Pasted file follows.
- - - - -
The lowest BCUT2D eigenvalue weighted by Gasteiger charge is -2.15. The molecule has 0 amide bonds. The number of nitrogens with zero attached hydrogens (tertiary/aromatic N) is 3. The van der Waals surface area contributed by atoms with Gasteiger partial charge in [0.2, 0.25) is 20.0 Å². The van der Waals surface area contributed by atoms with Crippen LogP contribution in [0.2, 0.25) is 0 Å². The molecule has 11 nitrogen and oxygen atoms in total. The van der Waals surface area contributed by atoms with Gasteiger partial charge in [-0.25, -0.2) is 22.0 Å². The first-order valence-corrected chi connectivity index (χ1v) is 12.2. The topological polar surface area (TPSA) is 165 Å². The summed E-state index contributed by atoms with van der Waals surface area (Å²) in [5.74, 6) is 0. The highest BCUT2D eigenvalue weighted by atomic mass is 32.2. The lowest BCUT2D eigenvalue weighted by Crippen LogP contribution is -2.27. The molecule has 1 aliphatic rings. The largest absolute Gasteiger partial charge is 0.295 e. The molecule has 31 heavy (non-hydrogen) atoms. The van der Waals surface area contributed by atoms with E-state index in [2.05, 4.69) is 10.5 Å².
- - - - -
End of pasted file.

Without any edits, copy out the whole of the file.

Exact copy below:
The lowest BCUT2D eigenvalue weighted by Gasteiger charge is -2.15. The molecule has 0 amide bonds. The number of nitrogens with zero attached hydrogens (tertiary/aromatic N) is 3. The van der Waals surface area contributed by atoms with Gasteiger partial charge in [0.2, 0.25) is 20.0 Å². The van der Waals surface area contributed by atoms with Crippen LogP contribution in [0.2, 0.25) is 0 Å². The molecule has 11 nitrogen and oxygen atoms in total. The van der Waals surface area contributed by atoms with Gasteiger partial charge in [-0.25, -0.2) is 22.0 Å². The first-order valence-corrected chi connectivity index (χ1v) is 12.2. The topological polar surface area (TPSA) is 165 Å². The summed E-state index contributed by atoms with van der Waals surface area (Å²) in [5.74, 6) is 0. The highest BCUT2D eigenvalue weighted by atomic mass is 32.2. The lowest BCUT2D eigenvalue weighted by Crippen LogP contribution is -2.27. The molecule has 1 aliphatic rings. The largest absolute Gasteiger partial charge is 0.295 e. The molecule has 31 heavy (non-hydrogen) atoms. The van der Waals surface area contributed by atoms with E-state index in [2.05, 4.69) is 10.5 Å².